In fact, your fret height plays a pretty significant role, The taller the fret, the less pressure you’ll need to play a clear note. If you’re someone who often finds yourself playing pretty high up on the neck and bending the strings a lot. 

As you can imagine, taller frets will also usually last longer, thanks to additional material. The one major intonation disadvantage here is that if you’re a heavy-handed player, you might feel the need to naturally bend too hard until it’s sharp. 

Guitar Fret Sizes 

compares Medium vs extra jumbo frets
Medium vs Extra Jumbo frets.

What Different Fret Sizes Are Called?

Extra Jumbo and Jumbo Frets

Extra Jumbo is the largest of the bunch, just over .110”. These are some of the best frets for experienced guitarists who have total control over their playing. Even so, they are incredibly accurate, providing a good foundation for bending. The same thing goes with their little brother, jumbo frets.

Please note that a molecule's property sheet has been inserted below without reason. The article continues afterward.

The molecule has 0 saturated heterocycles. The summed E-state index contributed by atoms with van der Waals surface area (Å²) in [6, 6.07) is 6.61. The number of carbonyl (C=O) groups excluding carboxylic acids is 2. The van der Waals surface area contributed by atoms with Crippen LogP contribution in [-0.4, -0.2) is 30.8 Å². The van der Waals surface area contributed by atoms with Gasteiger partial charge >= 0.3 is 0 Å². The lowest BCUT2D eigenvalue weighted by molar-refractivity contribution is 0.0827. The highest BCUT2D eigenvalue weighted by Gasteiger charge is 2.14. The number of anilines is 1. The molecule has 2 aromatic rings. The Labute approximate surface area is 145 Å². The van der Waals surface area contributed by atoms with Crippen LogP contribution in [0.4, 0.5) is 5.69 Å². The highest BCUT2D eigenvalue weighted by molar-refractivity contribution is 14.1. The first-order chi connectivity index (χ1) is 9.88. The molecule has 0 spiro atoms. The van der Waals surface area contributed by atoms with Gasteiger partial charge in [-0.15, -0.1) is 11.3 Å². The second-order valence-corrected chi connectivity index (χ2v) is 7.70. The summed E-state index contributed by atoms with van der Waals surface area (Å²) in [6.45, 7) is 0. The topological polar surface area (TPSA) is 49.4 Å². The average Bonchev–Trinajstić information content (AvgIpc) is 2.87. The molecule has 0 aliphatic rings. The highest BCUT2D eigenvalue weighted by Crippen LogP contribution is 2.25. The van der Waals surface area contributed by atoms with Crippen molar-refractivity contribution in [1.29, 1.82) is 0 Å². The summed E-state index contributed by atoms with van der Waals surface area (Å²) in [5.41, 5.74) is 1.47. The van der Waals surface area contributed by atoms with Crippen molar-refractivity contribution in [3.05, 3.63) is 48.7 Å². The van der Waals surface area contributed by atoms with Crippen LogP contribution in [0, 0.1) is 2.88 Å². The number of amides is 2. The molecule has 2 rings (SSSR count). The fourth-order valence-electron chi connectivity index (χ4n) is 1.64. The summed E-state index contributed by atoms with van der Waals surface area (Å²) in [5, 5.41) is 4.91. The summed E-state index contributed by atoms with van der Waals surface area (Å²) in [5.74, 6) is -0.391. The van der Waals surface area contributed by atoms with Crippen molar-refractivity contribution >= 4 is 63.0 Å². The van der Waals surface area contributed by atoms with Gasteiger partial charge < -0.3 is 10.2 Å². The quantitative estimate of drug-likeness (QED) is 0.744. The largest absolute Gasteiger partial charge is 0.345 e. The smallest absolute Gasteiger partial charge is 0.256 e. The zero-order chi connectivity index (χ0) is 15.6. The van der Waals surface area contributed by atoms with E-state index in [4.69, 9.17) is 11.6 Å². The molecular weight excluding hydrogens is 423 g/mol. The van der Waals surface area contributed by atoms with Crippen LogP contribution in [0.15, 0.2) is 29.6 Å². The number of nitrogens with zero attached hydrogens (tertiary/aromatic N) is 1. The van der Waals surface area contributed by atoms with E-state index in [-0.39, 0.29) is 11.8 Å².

Medium Jumbo Frets (Medium Frets)

If jumbo frets are too big for you, you can take it a step down with medium jumbo frets. These are pretty common, and you’ll find these on just about any Gibson model you pick up. However, on some older guitars, you’ll also find vintage jumbo fret wires, which are slightly larger than medium jumbo. In terms of playability, some players suggest these aren’t ideal.

Narrow-Tall Frets

Coming down a bit further, we have narrow/tall fret wires, which are equally as popular as medium jumbo frets. If you’re a beginner, these offer excellent playability, thanks to the fact that you don’t need much finger pressure to get clear notes.

Small Frets

At the very bottom of the size list, we have small frets, which you’ll pretty much only find on vintage axes. While these have pretty solid playability, I’d recommend them more for slide players, thanks to the added maneuverability.